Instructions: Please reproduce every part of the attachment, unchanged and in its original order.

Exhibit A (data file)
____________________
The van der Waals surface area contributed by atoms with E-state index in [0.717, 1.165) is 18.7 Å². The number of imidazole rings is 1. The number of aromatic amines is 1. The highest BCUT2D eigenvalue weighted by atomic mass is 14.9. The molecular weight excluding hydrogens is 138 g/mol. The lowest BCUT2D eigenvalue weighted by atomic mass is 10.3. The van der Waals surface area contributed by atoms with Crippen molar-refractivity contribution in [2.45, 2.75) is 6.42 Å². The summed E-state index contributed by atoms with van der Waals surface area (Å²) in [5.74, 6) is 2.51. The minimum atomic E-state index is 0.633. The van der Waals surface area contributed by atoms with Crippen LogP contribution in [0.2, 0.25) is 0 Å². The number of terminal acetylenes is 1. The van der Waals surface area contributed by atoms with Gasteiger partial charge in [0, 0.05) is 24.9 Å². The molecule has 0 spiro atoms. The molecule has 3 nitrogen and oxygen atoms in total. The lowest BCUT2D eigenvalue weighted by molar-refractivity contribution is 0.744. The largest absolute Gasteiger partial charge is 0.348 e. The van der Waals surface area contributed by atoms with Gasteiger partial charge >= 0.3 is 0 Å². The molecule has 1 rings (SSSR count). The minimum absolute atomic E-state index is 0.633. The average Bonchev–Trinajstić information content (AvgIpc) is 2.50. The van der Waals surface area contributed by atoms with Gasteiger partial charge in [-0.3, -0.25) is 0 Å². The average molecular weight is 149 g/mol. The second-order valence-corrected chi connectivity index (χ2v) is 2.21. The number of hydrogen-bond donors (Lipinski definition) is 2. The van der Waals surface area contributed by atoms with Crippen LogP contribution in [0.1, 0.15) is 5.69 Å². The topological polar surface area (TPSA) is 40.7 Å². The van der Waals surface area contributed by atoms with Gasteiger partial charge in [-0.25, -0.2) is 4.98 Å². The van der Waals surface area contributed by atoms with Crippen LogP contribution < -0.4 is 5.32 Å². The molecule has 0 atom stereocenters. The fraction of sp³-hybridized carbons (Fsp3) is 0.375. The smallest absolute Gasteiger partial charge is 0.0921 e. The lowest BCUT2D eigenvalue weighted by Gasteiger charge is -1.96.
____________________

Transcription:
The van der Waals surface area contributed by atoms with E-state index in [0.717, 1.165) is 18.7 Å². The number of imidazole rings is 1. The number of aromatic amines is 1. The highest BCUT2D eigenvalue weighted by atomic mass is 14.9. The molecular weight excluding hydrogens is 138 g/mol. The lowest BCUT2D eigenvalue weighted by atomic mass is 10.3. The van der Waals surface area contributed by atoms with Crippen molar-refractivity contribution in [2.45, 2.75) is 6.42 Å². The summed E-state index contributed by atoms with van der Waals surface area (Å²) in [5.74, 6) is 2.51. The minimum atomic E-state index is 0.633. The van der Waals surface area contributed by atoms with Crippen LogP contribution in [0.2, 0.25) is 0 Å². The number of terminal acetylenes is 1. The van der Waals surface area contributed by atoms with Gasteiger partial charge in [0, 0.05) is 24.9 Å². The molecule has 0 spiro atoms. The molecule has 3 nitrogen and oxygen atoms in total. The lowest BCUT2D eigenvalue weighted by molar-refractivity contribution is 0.744. The largest absolute Gasteiger partial charge is 0.348 e. The van der Waals surface area contributed by atoms with Gasteiger partial charge >= 0.3 is 0 Å². The molecule has 1 rings (SSSR count). The minimum absolute atomic E-state index is 0.633. The average Bonchev–Trinajstić information content (AvgIpc) is 2.50. The van der Waals surface area contributed by atoms with Gasteiger partial charge in [-0.3, -0.25) is 0 Å². The average molecular weight is 149 g/mol. The second-order valence-corrected chi connectivity index (χ2v) is 2.21. The number of hydrogen-bond donors (Lipinski definition) is 2. The van der Waals surface area contributed by atoms with Crippen LogP contribution in [0.1, 0.15) is 5.69 Å². The topological polar surface area (TPSA) is 40.7 Å². The van der Waals surface area contributed by atoms with Gasteiger partial charge in [-0.25, -0.2) is 4.98 Å². The van der Waals surface area contributed by atoms with Crippen LogP contribution < -0.4 is 5.32 Å². The molecule has 0 atom stereocenters. The fraction of sp³-hybridized carbons (Fsp3) is 0.375. The smallest absolute Gasteiger partial charge is 0.0921 e. The lowest BCUT2D eigenvalue weighted by Gasteiger charge is -1.96.